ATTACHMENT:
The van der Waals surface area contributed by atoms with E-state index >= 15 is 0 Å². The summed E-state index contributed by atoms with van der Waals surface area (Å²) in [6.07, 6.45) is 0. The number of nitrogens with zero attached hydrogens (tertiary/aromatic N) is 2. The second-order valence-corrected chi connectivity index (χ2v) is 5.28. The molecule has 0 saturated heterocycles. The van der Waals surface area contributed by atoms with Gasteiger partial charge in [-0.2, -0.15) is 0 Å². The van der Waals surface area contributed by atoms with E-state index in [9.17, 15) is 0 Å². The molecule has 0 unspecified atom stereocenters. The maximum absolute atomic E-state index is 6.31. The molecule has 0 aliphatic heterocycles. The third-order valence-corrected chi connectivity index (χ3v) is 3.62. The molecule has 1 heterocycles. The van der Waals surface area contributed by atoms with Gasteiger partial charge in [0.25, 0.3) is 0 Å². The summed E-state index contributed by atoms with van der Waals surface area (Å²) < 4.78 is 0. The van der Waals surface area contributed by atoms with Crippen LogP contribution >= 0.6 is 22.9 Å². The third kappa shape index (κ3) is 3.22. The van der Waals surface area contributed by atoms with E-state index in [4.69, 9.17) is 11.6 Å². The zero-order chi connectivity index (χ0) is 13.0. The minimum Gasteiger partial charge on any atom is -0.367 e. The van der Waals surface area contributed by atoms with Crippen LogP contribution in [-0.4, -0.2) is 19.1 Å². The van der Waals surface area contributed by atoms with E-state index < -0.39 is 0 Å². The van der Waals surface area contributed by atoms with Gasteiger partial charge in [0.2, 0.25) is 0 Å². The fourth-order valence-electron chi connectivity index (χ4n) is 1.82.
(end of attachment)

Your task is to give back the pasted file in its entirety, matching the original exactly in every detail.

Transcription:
The van der Waals surface area contributed by atoms with E-state index >= 15 is 0 Å². The summed E-state index contributed by atoms with van der Waals surface area (Å²) in [6.07, 6.45) is 0. The number of nitrogens with zero attached hydrogens (tertiary/aromatic N) is 2. The second-order valence-corrected chi connectivity index (χ2v) is 5.28. The molecule has 0 saturated heterocycles. The van der Waals surface area contributed by atoms with Gasteiger partial charge in [-0.2, -0.15) is 0 Å². The van der Waals surface area contributed by atoms with E-state index in [9.17, 15) is 0 Å². The molecule has 0 unspecified atom stereocenters. The maximum absolute atomic E-state index is 6.31. The molecule has 0 aliphatic heterocycles. The third-order valence-corrected chi connectivity index (χ3v) is 3.62. The molecule has 1 heterocycles. The van der Waals surface area contributed by atoms with Gasteiger partial charge in [0.25, 0.3) is 0 Å². The summed E-state index contributed by atoms with van der Waals surface area (Å²) < 4.78 is 0. The van der Waals surface area contributed by atoms with Crippen LogP contribution >= 0.6 is 22.9 Å². The third kappa shape index (κ3) is 3.22. The van der Waals surface area contributed by atoms with E-state index in [4.69, 9.17) is 11.6 Å². The zero-order chi connectivity index (χ0) is 13.0. The minimum Gasteiger partial charge on any atom is -0.367 e. The van der Waals surface area contributed by atoms with Crippen LogP contribution in [-0.4, -0.2) is 19.1 Å². The van der Waals surface area contributed by atoms with E-state index < -0.39 is 0 Å². The van der Waals surface area contributed by atoms with Gasteiger partial charge in [0.2, 0.25) is 0 Å². The fourth-order valence-electron chi connectivity index (χ4n) is 1.82.